Back at Joy’s office, we are introduced to Joy’s boss. Her name is Margie, and she is clearly an overachiever who makes others tense with her overachieving. She is wearing a dubonnet blouse, and she is critical of Joy for telling Poppy Weatherton that she should focus on the experience of shopping in the Weatherton’s store, because as Margie says, everyone who is anyone in intuitive market research knows that the future is in cybershopping and now Joy has made the firm seem like they are out of touch. And, I mean, Margie is not wrong about the cybershopping thing, but she also probably doesn’t remember what it was like to shop at places like Macy’s when they were nice, because she wasn’t even born then, and so she just doesn’t get it.
It is now time to be introduced to our male lead, whose name is Ben. Ben lives in a tiny town in North Carolina called Crystal Falls. As we meet him, he is driving through town waving to everyone he sees, because that’s what life is like in Crystal Falls. Then we learn that he is an administrator at the town hospital, which is kind of exactly what he looks like he would be and so this is very good casting.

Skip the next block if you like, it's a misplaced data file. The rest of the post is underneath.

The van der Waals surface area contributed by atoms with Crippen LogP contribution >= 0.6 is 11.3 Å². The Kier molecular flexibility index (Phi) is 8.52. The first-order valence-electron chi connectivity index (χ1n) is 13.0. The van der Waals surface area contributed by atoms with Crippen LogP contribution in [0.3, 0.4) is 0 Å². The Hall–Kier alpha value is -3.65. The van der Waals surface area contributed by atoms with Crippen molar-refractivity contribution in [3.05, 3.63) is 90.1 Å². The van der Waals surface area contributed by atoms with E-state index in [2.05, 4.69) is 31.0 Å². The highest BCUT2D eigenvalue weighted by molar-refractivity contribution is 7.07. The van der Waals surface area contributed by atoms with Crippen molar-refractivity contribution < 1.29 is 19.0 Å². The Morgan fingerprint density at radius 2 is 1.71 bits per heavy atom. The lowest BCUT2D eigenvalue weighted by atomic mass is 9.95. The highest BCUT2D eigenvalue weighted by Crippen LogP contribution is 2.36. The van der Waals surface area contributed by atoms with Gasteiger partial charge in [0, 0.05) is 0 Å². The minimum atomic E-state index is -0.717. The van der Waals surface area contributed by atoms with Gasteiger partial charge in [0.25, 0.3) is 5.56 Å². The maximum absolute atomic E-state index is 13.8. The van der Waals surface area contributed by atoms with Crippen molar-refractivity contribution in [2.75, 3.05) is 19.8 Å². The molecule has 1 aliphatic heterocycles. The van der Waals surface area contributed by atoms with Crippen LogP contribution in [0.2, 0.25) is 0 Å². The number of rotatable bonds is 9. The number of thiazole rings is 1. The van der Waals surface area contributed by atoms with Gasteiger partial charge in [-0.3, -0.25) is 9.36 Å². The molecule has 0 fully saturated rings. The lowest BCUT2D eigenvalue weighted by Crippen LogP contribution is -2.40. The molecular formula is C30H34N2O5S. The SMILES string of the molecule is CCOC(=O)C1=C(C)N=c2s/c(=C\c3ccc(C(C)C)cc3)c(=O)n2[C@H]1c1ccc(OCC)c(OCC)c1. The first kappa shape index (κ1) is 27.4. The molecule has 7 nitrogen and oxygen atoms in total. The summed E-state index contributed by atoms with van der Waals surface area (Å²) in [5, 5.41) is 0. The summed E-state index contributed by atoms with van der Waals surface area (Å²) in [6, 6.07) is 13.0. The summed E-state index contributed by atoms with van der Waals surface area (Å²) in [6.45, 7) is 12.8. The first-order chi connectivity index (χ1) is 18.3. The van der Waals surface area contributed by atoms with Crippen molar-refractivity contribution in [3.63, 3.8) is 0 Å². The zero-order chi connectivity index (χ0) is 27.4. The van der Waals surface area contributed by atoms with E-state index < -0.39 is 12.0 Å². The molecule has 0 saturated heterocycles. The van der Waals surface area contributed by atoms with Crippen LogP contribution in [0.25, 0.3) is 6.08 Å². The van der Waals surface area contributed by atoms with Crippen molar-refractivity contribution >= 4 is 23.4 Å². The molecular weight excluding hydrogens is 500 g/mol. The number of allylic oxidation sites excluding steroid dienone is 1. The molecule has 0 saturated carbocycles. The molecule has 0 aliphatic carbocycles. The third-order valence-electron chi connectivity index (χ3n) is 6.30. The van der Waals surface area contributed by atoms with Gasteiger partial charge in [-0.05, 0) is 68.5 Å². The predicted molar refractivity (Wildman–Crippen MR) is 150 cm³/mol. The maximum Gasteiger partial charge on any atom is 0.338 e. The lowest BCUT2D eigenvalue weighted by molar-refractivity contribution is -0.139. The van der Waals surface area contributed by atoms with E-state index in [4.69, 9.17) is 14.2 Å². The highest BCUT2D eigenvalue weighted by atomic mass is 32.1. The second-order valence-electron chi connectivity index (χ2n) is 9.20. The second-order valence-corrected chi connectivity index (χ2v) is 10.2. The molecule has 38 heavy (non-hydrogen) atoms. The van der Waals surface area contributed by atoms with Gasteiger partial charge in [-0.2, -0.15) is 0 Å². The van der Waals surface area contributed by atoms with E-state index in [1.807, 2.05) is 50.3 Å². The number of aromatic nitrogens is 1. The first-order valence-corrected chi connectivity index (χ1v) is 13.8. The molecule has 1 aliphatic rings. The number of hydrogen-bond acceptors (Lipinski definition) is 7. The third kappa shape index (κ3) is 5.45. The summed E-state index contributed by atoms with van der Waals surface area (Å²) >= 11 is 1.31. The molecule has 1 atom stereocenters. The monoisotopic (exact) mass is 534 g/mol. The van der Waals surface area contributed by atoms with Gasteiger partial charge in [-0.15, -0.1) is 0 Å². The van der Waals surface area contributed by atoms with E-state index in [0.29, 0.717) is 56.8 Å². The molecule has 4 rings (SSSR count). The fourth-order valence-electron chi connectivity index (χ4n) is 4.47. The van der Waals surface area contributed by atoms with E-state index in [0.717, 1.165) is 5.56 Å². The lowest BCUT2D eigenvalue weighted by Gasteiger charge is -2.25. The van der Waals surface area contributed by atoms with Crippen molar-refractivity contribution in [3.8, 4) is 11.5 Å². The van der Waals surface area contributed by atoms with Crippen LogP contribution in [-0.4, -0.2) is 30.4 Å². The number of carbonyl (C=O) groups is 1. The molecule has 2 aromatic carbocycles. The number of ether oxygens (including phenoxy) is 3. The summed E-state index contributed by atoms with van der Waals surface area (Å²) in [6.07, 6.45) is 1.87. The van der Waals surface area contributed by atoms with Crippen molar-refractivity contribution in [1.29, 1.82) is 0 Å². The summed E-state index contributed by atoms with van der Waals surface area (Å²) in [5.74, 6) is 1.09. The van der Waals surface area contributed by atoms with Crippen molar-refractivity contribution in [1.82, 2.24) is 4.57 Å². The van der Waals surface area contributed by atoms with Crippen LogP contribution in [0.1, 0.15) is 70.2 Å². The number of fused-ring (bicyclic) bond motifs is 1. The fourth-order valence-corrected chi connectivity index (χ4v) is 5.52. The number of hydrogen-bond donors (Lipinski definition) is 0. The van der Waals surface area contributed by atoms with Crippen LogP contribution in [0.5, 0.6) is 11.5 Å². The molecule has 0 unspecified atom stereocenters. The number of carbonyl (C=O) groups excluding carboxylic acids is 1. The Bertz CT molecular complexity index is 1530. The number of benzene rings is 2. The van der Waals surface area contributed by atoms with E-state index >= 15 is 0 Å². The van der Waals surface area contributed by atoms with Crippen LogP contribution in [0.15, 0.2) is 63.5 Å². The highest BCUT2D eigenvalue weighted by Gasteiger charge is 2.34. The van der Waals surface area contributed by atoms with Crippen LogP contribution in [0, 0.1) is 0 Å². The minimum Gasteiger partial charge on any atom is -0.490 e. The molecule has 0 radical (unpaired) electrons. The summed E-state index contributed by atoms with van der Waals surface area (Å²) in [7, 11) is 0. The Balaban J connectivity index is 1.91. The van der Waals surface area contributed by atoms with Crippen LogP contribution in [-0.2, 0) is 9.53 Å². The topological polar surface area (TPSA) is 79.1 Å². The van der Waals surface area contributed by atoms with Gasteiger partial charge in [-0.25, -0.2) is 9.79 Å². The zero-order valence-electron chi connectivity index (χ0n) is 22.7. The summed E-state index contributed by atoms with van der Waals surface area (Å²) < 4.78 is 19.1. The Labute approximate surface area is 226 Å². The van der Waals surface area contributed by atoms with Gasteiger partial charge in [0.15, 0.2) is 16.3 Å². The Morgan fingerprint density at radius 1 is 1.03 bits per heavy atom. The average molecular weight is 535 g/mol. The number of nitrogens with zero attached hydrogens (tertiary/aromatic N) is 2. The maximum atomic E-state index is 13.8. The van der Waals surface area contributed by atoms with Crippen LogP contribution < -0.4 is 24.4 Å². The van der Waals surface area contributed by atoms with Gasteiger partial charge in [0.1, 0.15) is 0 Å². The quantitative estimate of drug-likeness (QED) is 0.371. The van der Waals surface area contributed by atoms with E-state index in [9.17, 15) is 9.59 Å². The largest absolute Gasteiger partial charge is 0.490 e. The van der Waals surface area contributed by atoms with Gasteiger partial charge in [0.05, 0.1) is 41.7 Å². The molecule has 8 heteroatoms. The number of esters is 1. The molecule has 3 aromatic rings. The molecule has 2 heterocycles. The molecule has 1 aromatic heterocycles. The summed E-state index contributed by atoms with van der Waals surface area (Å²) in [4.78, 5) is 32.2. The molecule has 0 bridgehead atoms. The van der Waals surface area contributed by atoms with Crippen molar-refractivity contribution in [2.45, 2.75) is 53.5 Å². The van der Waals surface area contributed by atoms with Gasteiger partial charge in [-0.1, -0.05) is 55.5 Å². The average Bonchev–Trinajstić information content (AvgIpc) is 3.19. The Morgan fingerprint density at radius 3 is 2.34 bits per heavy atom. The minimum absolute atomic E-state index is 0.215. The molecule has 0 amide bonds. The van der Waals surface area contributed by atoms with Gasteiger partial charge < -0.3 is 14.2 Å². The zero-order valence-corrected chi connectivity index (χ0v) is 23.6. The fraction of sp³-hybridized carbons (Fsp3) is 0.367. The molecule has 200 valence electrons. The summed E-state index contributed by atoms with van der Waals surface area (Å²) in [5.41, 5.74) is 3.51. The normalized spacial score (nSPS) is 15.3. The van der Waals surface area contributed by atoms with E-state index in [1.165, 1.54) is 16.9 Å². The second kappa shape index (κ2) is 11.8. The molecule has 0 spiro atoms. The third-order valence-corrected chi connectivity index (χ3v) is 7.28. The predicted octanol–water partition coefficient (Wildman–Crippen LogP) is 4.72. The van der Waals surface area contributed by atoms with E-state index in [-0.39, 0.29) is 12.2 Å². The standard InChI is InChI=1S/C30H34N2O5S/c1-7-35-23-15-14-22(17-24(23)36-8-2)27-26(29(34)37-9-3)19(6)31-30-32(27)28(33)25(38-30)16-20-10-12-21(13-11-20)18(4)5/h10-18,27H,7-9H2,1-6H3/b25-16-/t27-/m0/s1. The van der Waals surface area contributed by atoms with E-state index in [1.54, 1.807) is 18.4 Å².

When we next see Joy, she is staring at a Hallmark Wonderfolds Christmas card featuring a picture of a sleigh and this is excellent product placement and not at all awkward or forced. She seems a little nostalgic about the card, but nothing is said about it before we are whisked back to Crystal Falls to meet Joy’s Aunt Ruby. Aunt Ruby is looking at old photos in the same nostalgic way that Joy was looking at the Wonderfolds card. Then she decides to climb a stepladder in order to get to a box at the very top of a stack of other boxes. She is wearing fuzzy slipper/house sock things when she does that, which we all know is a recipe for disaster, especially as there are several close-ups of them. Then she really tempts fate by standing on the top rung of the ladder despite the very clear warning sticker posted there saying DO NOT STEP ON TOP STEP, ESPECIALLY IF YOU ARW WEARING FUZZY SLIPPER SOCK THINGS, THIS MEANS YOU, RUBY.